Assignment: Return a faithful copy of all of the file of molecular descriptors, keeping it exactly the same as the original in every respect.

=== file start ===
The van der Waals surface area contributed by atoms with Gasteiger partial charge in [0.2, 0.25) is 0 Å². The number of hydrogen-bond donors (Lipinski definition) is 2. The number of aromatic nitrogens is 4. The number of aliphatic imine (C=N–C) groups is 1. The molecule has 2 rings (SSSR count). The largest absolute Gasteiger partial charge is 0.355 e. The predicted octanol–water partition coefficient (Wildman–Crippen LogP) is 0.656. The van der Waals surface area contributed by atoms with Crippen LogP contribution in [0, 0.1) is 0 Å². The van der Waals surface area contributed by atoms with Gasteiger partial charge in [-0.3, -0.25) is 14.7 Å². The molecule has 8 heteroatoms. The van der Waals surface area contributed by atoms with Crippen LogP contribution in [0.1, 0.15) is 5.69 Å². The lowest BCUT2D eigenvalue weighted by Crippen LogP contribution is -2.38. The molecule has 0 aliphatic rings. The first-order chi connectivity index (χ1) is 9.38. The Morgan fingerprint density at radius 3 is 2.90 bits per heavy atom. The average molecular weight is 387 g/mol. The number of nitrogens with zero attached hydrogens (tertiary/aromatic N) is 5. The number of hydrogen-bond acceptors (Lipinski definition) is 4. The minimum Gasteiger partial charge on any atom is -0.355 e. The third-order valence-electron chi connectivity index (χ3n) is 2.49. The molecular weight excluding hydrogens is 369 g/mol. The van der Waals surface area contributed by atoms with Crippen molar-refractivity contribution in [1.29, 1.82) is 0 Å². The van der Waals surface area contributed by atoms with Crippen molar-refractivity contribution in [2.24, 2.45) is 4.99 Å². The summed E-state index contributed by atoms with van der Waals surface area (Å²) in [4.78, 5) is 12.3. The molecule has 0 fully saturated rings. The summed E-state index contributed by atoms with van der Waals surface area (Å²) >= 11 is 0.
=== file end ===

The van der Waals surface area contributed by atoms with Gasteiger partial charge in [0.2, 0.25) is 0 Å². The number of hydrogen-bond donors (Lipinski definition) is 2. The number of aromatic nitrogens is 4. The number of aliphatic imine (C=N–C) groups is 1. The molecule has 2 rings (SSSR count). The largest absolute Gasteiger partial charge is 0.355 e. The predicted octanol–water partition coefficient (Wildman–Crippen LogP) is 0.656. The van der Waals surface area contributed by atoms with Crippen LogP contribution in [0, 0.1) is 0 Å². The van der Waals surface area contributed by atoms with Gasteiger partial charge in [-0.3, -0.25) is 14.7 Å². The molecule has 8 heteroatoms. The van der Waals surface area contributed by atoms with Crippen LogP contribution in [0.1, 0.15) is 5.69 Å². The lowest BCUT2D eigenvalue weighted by Crippen LogP contribution is -2.38. The molecule has 0 aliphatic rings. The first-order chi connectivity index (χ1) is 9.38. The Morgan fingerprint density at radius 3 is 2.90 bits per heavy atom. The average molecular weight is 387 g/mol. The number of nitrogens with zero attached hydrogens (tertiary/aromatic N) is 5. The number of hydrogen-bond acceptors (Lipinski definition) is 4. The minimum Gasteiger partial charge on any atom is -0.355 e. The third-order valence-electron chi connectivity index (χ3n) is 2.49. The molecular weight excluding hydrogens is 369 g/mol. The van der Waals surface area contributed by atoms with Crippen molar-refractivity contribution in [1.29, 1.82) is 0 Å². The van der Waals surface area contributed by atoms with Crippen molar-refractivity contribution in [2.24, 2.45) is 4.99 Å². The summed E-state index contributed by atoms with van der Waals surface area (Å²) in [4.78, 5) is 12.3. The molecule has 0 fully saturated rings. The summed E-state index contributed by atoms with van der Waals surface area (Å²) >= 11 is 0.